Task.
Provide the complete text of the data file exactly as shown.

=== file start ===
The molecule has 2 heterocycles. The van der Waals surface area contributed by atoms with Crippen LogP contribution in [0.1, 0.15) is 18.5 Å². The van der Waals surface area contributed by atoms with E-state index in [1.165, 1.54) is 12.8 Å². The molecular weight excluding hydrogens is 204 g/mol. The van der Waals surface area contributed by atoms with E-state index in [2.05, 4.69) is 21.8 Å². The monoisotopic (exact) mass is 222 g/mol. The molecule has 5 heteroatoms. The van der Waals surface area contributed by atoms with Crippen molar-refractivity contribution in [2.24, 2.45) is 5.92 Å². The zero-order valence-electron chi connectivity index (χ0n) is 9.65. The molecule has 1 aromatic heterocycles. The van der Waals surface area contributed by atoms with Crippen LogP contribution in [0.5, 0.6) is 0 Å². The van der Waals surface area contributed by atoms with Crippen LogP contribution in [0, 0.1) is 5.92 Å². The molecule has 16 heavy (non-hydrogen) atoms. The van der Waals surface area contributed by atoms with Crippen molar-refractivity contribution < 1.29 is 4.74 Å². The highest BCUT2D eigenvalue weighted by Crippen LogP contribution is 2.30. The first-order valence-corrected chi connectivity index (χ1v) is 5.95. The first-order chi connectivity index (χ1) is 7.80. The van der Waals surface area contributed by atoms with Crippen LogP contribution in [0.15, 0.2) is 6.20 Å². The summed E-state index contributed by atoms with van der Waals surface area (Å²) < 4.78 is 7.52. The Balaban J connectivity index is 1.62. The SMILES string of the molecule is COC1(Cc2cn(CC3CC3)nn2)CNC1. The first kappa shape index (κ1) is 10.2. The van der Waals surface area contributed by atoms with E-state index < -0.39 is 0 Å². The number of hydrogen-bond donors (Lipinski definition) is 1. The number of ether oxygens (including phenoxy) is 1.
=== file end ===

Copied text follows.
The molecule has 2 heterocycles. The van der Waals surface area contributed by atoms with Crippen LogP contribution in [0.1, 0.15) is 18.5 Å². The van der Waals surface area contributed by atoms with E-state index in [1.165, 1.54) is 12.8 Å². The molecular weight excluding hydrogens is 204 g/mol. The van der Waals surface area contributed by atoms with E-state index in [2.05, 4.69) is 21.8 Å². The monoisotopic (exact) mass is 222 g/mol. The molecule has 5 heteroatoms. The van der Waals surface area contributed by atoms with Crippen molar-refractivity contribution in [2.24, 2.45) is 5.92 Å². The zero-order valence-electron chi connectivity index (χ0n) is 9.65. The molecule has 1 aromatic heterocycles. The van der Waals surface area contributed by atoms with Crippen LogP contribution in [0.5, 0.6) is 0 Å². The van der Waals surface area contributed by atoms with Crippen LogP contribution in [0, 0.1) is 5.92 Å². The molecule has 16 heavy (non-hydrogen) atoms. The van der Waals surface area contributed by atoms with Crippen molar-refractivity contribution < 1.29 is 4.74 Å². The highest BCUT2D eigenvalue weighted by Crippen LogP contribution is 2.30. The first-order valence-corrected chi connectivity index (χ1v) is 5.95. The first-order chi connectivity index (χ1) is 7.80. The van der Waals surface area contributed by atoms with Crippen LogP contribution in [0.15, 0.2) is 6.20 Å². The summed E-state index contributed by atoms with van der Waals surface area (Å²) < 4.78 is 7.52. The Balaban J connectivity index is 1.62. The SMILES string of the molecule is COC1(Cc2cn(CC3CC3)nn2)CNC1. The first kappa shape index (κ1) is 10.2. The van der Waals surface area contributed by atoms with E-state index < -0.39 is 0 Å². The number of hydrogen-bond donors (Lipinski definition) is 1. The number of ether oxygens (including phenoxy) is 1.